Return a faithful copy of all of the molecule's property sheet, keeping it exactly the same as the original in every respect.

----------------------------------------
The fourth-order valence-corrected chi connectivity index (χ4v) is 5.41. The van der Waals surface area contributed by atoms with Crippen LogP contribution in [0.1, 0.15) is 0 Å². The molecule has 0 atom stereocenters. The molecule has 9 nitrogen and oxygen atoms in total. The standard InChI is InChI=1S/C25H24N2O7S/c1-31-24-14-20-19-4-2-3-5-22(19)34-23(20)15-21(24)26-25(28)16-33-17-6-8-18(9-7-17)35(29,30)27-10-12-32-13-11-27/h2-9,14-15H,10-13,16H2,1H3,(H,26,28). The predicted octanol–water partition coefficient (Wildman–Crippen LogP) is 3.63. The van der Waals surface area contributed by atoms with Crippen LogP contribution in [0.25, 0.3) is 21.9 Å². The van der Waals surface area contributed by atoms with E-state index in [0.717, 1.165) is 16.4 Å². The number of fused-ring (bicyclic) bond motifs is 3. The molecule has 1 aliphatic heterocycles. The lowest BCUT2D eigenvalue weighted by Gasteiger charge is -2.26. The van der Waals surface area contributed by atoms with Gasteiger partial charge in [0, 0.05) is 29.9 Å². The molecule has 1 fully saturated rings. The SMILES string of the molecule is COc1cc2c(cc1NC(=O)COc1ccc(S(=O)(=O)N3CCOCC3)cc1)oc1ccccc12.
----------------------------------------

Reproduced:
The fourth-order valence-corrected chi connectivity index (χ4v) is 5.41. The van der Waals surface area contributed by atoms with Crippen LogP contribution in [0.1, 0.15) is 0 Å². The molecule has 0 atom stereocenters. The molecule has 9 nitrogen and oxygen atoms in total. The standard InChI is InChI=1S/C25H24N2O7S/c1-31-24-14-20-19-4-2-3-5-22(19)34-23(20)15-21(24)26-25(28)16-33-17-6-8-18(9-7-17)35(29,30)27-10-12-32-13-11-27/h2-9,14-15H,10-13,16H2,1H3,(H,26,28). The predicted octanol–water partition coefficient (Wildman–Crippen LogP) is 3.63. The van der Waals surface area contributed by atoms with Crippen LogP contribution in [0.25, 0.3) is 21.9 Å². The van der Waals surface area contributed by atoms with E-state index in [0.717, 1.165) is 16.4 Å². The number of fused-ring (bicyclic) bond motifs is 3. The molecule has 1 aliphatic heterocycles. The lowest BCUT2D eigenvalue weighted by Gasteiger charge is -2.26. The van der Waals surface area contributed by atoms with Gasteiger partial charge in [0, 0.05) is 29.9 Å². The molecule has 1 fully saturated rings. The SMILES string of the molecule is COc1cc2c(cc1NC(=O)COc1ccc(S(=O)(=O)N3CCOCC3)cc1)oc1ccccc12.